December 21st, 2015 — I was laying in the guest room of my grandmother’s house, feeling a streak of sweat running down my spine. And fear. I was having a moment of an overwhelming suspicion taking over; accepting a fate that I hadn’t seen coming. The next few days were a delirium of fever and actions that seemed out of my control – and the family Christmas dinner was awkward for a whole new set of reasons.
Coming the new year, all the physical symptoms had vanished, but I was still overpowered by crippling anxiety. I was running the events of the last six months in my head; all the sober and alcohol-amplified interactions, misgiven trust and decisions in the spur of the moment. Everything added up to make that hunch a certainty.
Mid-January, I found myself in a white room, simply – almost clinically – designed, with a friendly face sitting across. “What would it mean for you if it comes up positive?”, he said. “I, I don’t know.”. And I really didn’t. I was well informed before I found myself in this predicament. But I hadn’t, up until then, really thought about what changes in your life, what emotions you are faced with.
Then a tear – singular. The last one. At least, I hoped.
Overnight, I packed my stuff, left my mother’s house and moved to Athens — nothing resembling a runaway child or an act of rebellion, as I was 26. I had taken the decision to stand up and take care of myself – the physical, mental and social self. For the most part of it, I honestly thought I did and that my diagnosis hadn’t affected – and wouldn’t affect – my life. Nothing could be further from the truth.
You see, HIV came at a time in my life when I hadn’t figured out almost anything about myself. I had the inner child on the wheel of my adult decision. And since I was 20 years old, when I found out what sex is, sex became the driving factor and key mechanism of being and acquiring a sense of belonging, acceptance and self-esteem. But it also resembled the dark side of me, which I had learned to express with fake ease and shamelessness.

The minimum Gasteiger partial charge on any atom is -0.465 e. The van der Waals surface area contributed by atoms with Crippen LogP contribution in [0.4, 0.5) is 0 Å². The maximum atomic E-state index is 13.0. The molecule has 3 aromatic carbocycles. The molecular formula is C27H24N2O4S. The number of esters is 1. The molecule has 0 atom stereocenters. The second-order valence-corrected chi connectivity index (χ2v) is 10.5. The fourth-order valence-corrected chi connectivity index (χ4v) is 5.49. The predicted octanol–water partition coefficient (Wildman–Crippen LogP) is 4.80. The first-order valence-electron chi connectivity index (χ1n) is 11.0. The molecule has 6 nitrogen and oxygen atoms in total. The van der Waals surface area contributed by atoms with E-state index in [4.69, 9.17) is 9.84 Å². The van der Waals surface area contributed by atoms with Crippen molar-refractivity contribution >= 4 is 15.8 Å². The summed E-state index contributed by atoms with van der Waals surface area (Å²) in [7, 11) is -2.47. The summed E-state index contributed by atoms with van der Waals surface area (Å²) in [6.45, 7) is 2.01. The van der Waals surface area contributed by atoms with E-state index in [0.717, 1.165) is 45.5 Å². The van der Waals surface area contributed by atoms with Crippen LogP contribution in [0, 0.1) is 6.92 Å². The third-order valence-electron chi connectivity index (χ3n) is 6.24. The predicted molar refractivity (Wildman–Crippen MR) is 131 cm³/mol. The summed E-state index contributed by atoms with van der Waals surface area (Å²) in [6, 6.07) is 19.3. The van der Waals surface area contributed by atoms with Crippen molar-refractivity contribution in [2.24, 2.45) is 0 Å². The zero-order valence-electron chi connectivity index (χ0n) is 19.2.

Naturally, I sought confirmation that HIV had not brought me down through sex and relationships. I needed to know – subconsciously at that point – that I hadn’t condemned myself to a loveless life of loneliness and isolation; which are also almost encrypted in the DNA of my family. Between proving to someone who doesn’t live with HIV that I am still worthy and fighting for relationships with people who do, as my last resort for love, happiness and finding a “home”, I ended up hurt in ways unimaginable to me until then, losing touch with what makes me, well, me.
On December 21st, 2021, early in the morning, I was in my HIV clinic for my regular visit to pick up my monthly medication. My doctor also had the results of my latest blood work.
It was the best I’ve ever looked on paper! Undetectable, still, and my immune system at its best. I honestly felt ecstatic in, what seemed to be, a full-circle moment.
Later that day I also had the most empowering session with my therapist of three years now. I was able to articulate things about who I am in a way that I haven’t been able before that day. It was a 45-minute acid trip, without the acid, from which I left sobbing in redemption – my own redemption – for hours.
After the most intense year of my life, both emotionally and physically – COVID-19, a bad break-up, stressful work environment and all – I keep getting signs that, somehow, I came out of it stronger.
And – I’ll be honest with you – 10 kilos heavier.
Recounting my blessings and curses, I give to anyone these days, this piece of privileged and unsolicited advice: find those things in your life right now, no matter how big or how small, that are proof you made it through it all.
And claim your superpower.
We all have one.